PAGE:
ASK A SCIENTIST
Question: How did words start?
Answer: Before answering, Keyleigh, I want to congratulate you for asking what turns out to be an ancient question that people have been asking now for centuries! So how did words start? As with most things that people think about, different people think many different things. They are of course influenced by when and where they lived and whom they heard answers from. Even scientists have answered your question in many different ways. Some scientists have pointed to the development of the human brain. As the brain developed, they believe words became possible. The problem here, however, is that skeletons of human beings don't really show any physical signs of language use. So it is hard to know how and when the human body made it possible for us to speak for the first time. Other groups of scientists have pointed to different kinds of imitation in order to explain how words began. Some believe that words that sound like cries or noises that animals made were the first words. Examples of such words (called onomatopoeia) include 'bow-wow', 'boom' and 'buzz'. Other scientists believe that words came from imitating the sounds that were associated with a particular activity. For them, somehow a word like 'row' would emerge from the sounds people made when they actually rowed. Others believe that the sounds early humans made when communicating with each other led to words. For them, early yells and signs for something like 'danger!' would have led to that particular word. Other scientists however have pointed out problems with all of these answers. Why would languages have different words for things? Where would words for simple objects, like 'rock', and complicated grammatical ideas, like 'the', come from? Other scientists have tried to solve this debate by arguing that the words of language were created by evolution. People started using words, they argue, because that kind of communication helped people to better adapt to their environment. Others simply believe that the ability to use words is a human instinct that has developed. As you can see, Keyleigh, there are many answers to your question. In fact, in different combinations most of the above answers (and others!) are still around today. Since we can't get information on how people first started using words with each other, many people today believe that this is a question that we simply can't answer. In fact, even way back in 1866, the Linguistic Society of Paris (which was a very important one back then) decided to make a rule that their members were no longer allowed to ask questions about how languages and their words started! So what is my answer for you? While I believe that this is one of those questions that we will never answer, I, like you, enjoy hearing the stories that different groups of people create to answer it. Sometimes too the most important part of learning is figuring out which questions we can answer. You should be proud that at such a young age you asked one that has been asked for so long now! You can also start to think now of new questions that some people have been asking when they decided that they couldn't answer this one. Can I finish here then by asking you some new questions? (Hint: they are related to questions that people interested in language are asking today.) Do you think the words of different languages are related to each other? Do you think that as a baby becomes a child, its words develop and start to communicate in new ways? Perhaps the way words start being used by a child is similar to how it developed for all people? That is a way of looking at the question of where words came from that I like to think about. But it is clearly another question for another day. For now, thanks for letting me answer your wonderful question!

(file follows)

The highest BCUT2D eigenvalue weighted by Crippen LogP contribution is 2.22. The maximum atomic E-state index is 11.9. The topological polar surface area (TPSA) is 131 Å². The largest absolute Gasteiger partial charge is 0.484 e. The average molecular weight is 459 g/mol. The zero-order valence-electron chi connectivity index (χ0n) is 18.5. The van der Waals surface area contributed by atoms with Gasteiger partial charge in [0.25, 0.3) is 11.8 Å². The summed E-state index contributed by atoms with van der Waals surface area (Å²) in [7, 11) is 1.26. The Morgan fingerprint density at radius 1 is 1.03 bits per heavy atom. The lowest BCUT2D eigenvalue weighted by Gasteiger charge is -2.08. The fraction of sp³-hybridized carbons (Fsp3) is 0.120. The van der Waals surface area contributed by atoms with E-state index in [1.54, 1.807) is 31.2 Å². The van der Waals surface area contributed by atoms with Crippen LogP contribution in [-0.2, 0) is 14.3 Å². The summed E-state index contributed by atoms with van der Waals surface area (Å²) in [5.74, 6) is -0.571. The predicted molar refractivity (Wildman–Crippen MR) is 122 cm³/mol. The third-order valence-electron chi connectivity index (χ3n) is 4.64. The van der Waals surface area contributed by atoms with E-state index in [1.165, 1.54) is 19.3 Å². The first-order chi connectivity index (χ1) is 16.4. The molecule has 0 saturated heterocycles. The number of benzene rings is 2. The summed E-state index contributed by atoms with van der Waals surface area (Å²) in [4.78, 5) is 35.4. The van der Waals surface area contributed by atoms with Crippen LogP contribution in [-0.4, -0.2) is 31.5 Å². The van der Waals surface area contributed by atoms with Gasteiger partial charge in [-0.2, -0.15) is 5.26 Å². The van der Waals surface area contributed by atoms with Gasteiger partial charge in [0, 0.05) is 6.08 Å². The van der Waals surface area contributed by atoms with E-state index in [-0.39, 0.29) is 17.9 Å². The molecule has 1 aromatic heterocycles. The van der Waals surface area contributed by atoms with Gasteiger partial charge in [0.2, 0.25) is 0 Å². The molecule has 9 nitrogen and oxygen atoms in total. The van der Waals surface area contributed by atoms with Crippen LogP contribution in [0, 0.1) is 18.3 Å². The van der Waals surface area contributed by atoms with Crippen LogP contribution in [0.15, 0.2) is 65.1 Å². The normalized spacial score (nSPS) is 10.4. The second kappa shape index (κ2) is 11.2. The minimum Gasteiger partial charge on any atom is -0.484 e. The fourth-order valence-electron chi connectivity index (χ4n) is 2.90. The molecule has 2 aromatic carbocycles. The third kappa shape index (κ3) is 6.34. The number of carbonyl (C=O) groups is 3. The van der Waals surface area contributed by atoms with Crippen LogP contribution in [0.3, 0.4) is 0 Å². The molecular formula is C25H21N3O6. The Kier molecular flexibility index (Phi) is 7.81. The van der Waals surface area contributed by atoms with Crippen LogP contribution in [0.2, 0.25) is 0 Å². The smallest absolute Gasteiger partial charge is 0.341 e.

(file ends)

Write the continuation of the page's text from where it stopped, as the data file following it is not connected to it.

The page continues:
Ask a Scientist appears Thursdays. Questions are answered by faculty at Binghamton University. Teachers in the greater Binghamton area who wish to participate in the program are asked to write to Ask A Scientist, c/o Binghamton University, Office of Communications and Marketing, PO Box 6000, Binghamton, NY 13902-6000 or e-mail email@example.com. Check out the Ask a Scientist Web site at askascientist.binghamton.edu. To submit a question, download the submission form(.pdf, 460kb).